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  1. (hypercorrect) plural of afficionado
    • 1981: Josep Díaz & Isidro Ramos, Formalization of Programming Concepts: International Colloquium: Peniscola, Spain, April 1981: Proceedings, pp147–148
      Stated succinctly, the position of the afficionadi of interleaving semantics seems to be as follows.
    • 2002, Paul Smith & Carolyn Wilde, A Companion to Art Theory, page 121:
      Virgil in particular was called to mind: the landscape at Stourhead was inflected so as to call to mind episodes from the Aeneid (Virgil’s account of the wanderings of Aeneas, from Troy to Rome) but for afficionadi of landscape his other poems had a more widespread influence.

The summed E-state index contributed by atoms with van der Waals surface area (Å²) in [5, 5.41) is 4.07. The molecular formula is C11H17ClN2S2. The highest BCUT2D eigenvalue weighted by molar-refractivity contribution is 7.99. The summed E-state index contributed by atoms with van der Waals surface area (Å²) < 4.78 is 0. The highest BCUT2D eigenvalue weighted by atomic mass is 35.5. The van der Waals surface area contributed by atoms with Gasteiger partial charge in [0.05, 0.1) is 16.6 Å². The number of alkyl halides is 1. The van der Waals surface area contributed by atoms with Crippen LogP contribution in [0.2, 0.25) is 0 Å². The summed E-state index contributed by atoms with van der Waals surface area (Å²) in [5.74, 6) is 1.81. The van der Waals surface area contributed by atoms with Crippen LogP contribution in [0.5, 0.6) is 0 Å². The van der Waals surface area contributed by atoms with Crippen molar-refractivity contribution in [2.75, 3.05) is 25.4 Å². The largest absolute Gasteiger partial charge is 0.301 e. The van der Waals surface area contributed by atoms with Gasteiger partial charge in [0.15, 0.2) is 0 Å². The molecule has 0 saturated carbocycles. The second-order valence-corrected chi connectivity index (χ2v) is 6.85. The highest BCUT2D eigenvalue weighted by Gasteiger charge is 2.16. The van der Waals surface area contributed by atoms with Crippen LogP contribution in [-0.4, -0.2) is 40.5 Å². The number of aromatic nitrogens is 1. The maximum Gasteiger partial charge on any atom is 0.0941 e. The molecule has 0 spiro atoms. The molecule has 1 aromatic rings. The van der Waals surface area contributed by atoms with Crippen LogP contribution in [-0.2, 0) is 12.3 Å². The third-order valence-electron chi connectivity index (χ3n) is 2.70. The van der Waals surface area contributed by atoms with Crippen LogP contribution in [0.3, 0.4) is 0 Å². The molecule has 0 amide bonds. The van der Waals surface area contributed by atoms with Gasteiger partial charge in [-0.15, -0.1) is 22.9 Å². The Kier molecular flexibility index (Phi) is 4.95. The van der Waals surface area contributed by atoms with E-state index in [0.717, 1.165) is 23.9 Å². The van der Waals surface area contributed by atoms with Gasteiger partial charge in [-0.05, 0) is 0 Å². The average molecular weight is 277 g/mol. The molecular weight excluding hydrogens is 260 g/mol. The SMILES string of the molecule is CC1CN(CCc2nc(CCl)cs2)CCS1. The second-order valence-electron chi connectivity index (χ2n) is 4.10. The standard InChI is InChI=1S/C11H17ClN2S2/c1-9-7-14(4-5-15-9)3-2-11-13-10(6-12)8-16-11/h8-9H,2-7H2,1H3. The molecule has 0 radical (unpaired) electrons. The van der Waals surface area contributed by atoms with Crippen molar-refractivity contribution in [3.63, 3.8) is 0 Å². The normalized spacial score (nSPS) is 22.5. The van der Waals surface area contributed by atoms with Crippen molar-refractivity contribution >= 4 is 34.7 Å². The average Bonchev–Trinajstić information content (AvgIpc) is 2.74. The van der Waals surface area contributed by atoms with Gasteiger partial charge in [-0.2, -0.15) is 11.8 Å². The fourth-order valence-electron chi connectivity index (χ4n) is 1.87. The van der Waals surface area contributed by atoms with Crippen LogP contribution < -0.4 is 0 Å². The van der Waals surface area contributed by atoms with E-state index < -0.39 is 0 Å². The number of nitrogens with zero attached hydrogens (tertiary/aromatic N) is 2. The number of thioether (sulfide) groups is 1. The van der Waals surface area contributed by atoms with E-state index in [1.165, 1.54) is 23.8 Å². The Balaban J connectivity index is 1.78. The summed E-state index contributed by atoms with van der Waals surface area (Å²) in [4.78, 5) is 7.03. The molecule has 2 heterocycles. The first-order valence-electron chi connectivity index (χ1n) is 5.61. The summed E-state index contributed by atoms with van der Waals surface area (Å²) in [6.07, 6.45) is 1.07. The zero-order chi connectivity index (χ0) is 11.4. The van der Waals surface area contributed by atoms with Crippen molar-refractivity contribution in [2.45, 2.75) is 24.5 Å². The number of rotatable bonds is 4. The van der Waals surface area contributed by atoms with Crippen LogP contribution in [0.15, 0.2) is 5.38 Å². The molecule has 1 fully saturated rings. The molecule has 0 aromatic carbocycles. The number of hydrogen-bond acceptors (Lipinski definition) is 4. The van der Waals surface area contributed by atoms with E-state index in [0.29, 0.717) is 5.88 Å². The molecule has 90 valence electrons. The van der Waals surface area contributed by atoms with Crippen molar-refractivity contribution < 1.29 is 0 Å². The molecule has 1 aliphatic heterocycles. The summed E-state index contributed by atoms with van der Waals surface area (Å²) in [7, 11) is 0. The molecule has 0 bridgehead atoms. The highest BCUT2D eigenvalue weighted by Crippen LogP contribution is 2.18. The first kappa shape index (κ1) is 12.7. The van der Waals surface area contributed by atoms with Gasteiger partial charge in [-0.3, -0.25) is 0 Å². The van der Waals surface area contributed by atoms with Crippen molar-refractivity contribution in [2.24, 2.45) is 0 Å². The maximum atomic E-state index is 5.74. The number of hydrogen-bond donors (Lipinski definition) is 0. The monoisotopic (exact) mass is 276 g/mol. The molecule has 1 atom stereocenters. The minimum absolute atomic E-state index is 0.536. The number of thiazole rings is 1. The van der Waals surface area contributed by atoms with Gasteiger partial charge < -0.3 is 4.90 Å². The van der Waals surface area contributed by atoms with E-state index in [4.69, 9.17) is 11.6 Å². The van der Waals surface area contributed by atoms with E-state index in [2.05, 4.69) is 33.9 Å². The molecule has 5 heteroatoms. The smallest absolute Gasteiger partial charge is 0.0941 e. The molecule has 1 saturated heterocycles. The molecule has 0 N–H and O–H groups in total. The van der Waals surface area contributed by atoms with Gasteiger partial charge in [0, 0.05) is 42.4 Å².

• 2002, John Elsner & Roger Cardinal, The Cultures of Collecting, page 214:
      Yet he sees such work as potentially crowd-pleasing or, more charitably perhaps, as being attractive to afficionadi of painterly technique.
    • 2003, Andreas Faludi & Bas Waterhout, The Making of the European Spatial Development Perspective: Essays in the Philosophy of Language, page VII:
      So an account of its making — its construction, to use a favourite word of Brussels afficionadi — is of great value: not only for planners, but more widely for any serious student of the processes of policy making and governance within the European Union.